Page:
As the presidential candidates debate the best way to fix the economy and throw around numbers that end in trillions, it can feel impossible for one person to get ahead, let alone an entire country. But, as Janet Wallach’s new biography "The Richest Woman in America: Hetty Green in the Gilded Age" reminds us, patience, restraint, and common sense can lead to big rewards. The frugal Green, who resisted the temptations of her lavish-spending times, would have been a billionaire today. She’s not the only female tycoon who understood the value of a dollar, and how to turn a profit on her dreams. (For a glimpse into how Janet Wallach brought her to life, click here.) Here are stories about some other notable female tycoons of this century and the last.
"Her Dream of Dreams: The Rise and Triumph of Madam C.J. Walker" by Beverly Lowry
Before there was Hair Club for Men or Gee, Your Hair Smells Terrific shampoo, there was C.J. Walker’s “Wonderful Hair Grower,” a magical elixir promising customers longer, stronger locks that made its inventor the first African-American female millionaire. Walker, whose parents were slaves, parlayed business savvy and unquenchable ambition into a lucrative cosmetics empire. A teen mother and young widow, Walker, who was born Sarah Breedlove, taught herself to read and write before making her fortune with her hair and beauty products. But, as Lowry points out, her most successful product was herself.
"Oprah" by Kitty Kelley
Each year, business publications release their lists of the most successful and powerful businesswomen, and each year, one name tops the list. In this biography, Kelley, who has turned her impressive research acumen on subjects including Frank Sinatra and Nancy Reagan in the past, takes on the former Queen of Daytime. Oprah, who gets her guests to reveal so much, keeps tight control of her business empire, with exhaustive confidentiality agreements and a steely eye on the bottom line.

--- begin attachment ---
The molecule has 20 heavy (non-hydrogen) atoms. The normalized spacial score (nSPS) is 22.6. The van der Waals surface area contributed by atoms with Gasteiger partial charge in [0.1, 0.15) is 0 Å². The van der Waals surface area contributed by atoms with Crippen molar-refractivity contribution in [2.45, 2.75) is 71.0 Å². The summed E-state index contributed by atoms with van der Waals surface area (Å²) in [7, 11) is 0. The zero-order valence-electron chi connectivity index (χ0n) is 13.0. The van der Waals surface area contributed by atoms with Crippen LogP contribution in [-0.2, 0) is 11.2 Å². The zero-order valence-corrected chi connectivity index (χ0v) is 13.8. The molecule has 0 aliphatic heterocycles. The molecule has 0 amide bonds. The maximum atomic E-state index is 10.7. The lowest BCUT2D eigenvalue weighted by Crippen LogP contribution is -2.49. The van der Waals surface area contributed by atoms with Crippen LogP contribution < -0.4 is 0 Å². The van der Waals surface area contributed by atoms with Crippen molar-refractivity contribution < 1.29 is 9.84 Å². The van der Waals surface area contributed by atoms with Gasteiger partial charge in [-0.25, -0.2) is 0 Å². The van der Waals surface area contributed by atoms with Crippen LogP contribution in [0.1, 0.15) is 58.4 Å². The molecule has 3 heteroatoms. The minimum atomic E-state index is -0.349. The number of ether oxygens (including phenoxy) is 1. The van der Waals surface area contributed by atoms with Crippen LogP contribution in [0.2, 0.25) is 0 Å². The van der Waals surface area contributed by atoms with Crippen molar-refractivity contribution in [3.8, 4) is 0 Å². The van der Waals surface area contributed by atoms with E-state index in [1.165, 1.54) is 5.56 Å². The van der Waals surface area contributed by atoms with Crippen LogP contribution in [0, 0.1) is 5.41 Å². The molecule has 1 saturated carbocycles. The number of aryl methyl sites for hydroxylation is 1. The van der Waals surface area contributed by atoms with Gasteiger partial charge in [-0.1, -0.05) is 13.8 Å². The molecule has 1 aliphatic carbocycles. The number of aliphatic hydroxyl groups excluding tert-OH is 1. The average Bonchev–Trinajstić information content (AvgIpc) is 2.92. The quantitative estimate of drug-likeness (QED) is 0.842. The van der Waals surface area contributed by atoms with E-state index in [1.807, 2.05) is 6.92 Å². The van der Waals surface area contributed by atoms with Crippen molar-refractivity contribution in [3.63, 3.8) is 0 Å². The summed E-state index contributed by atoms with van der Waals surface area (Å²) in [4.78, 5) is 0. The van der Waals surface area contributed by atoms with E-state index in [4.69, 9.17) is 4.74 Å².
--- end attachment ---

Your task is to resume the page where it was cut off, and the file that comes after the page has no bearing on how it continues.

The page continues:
Born the tenth child of Polish immigrants, Ruth Handler knew how to fight from an early age, and never let an opportunity slip by. She cofounded the Mattel toy company with her husband Elliot, and helped create Barbie, whose curves were based on a German sex doll. Handler gave her life to the business (Barbie’s boyfriend, Ken, got his name from her own son), and when she was forced out of the company in the 1970s, she created and sold prosthetic breasts for breast cancer survivors like herself.
They were two of the biggest names in makeup, but their professional rivalry was downright ugly. Both Rubinstein and Arden grew up outside the United States with little money (Rubinstein in Poland, Arden in Canada) and each made her way to New York in the beginning of the twentieth century to seek her fortune. In this dual biography of two of the first women to understand the power of marketing in selling the illusion of everlasting beauty, Woodhead paints a broad portrait of the times in which they lived and the culture that created the modern cosmetics industry.